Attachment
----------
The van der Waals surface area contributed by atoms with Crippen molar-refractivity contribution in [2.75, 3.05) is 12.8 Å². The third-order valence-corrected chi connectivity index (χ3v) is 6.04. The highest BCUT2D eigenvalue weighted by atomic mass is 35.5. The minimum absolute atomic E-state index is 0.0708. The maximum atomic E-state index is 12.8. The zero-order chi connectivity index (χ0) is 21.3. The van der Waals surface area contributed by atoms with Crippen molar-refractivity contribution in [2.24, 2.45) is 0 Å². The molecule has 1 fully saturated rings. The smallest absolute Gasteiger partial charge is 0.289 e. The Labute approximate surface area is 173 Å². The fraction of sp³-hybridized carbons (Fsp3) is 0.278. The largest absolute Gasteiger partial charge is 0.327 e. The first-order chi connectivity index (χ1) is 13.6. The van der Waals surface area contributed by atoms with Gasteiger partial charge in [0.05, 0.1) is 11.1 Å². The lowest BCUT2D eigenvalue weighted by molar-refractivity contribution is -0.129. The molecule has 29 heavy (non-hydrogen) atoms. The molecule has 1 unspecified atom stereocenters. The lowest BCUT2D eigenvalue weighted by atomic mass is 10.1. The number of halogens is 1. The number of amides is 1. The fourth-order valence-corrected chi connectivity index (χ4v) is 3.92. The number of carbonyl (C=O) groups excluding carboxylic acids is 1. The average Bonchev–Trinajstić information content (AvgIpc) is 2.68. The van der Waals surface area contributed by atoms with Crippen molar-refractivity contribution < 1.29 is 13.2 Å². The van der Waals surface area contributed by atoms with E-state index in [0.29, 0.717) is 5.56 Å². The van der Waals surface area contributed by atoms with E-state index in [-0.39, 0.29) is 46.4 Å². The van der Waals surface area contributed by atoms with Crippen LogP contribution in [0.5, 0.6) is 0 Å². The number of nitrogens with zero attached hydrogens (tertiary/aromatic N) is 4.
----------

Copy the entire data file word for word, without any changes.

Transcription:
The van der Waals surface area contributed by atoms with Crippen molar-refractivity contribution in [2.75, 3.05) is 12.8 Å². The third-order valence-corrected chi connectivity index (χ3v) is 6.04. The highest BCUT2D eigenvalue weighted by atomic mass is 35.5. The minimum absolute atomic E-state index is 0.0708. The maximum atomic E-state index is 12.8. The zero-order chi connectivity index (χ0) is 21.3. The van der Waals surface area contributed by atoms with Crippen molar-refractivity contribution in [2.24, 2.45) is 0 Å². The molecule has 1 fully saturated rings. The smallest absolute Gasteiger partial charge is 0.289 e. The Labute approximate surface area is 173 Å². The fraction of sp³-hybridized carbons (Fsp3) is 0.278. The largest absolute Gasteiger partial charge is 0.327 e. The first-order chi connectivity index (χ1) is 13.6. The van der Waals surface area contributed by atoms with Gasteiger partial charge in [0.05, 0.1) is 11.1 Å². The lowest BCUT2D eigenvalue weighted by molar-refractivity contribution is -0.129. The molecule has 29 heavy (non-hydrogen) atoms. The molecule has 1 unspecified atom stereocenters. The lowest BCUT2D eigenvalue weighted by atomic mass is 10.1. The number of halogens is 1. The number of amides is 1. The fourth-order valence-corrected chi connectivity index (χ4v) is 3.92. The number of carbonyl (C=O) groups excluding carboxylic acids is 1. The average Bonchev–Trinajstić information content (AvgIpc) is 2.68. The van der Waals surface area contributed by atoms with Crippen molar-refractivity contribution < 1.29 is 13.2 Å². The van der Waals surface area contributed by atoms with E-state index in [0.29, 0.717) is 5.56 Å². The van der Waals surface area contributed by atoms with E-state index in [-0.39, 0.29) is 46.4 Å². The van der Waals surface area contributed by atoms with Crippen LogP contribution in [0.5, 0.6) is 0 Å². The number of nitrogens with zero attached hydrogens (tertiary/aromatic N) is 4.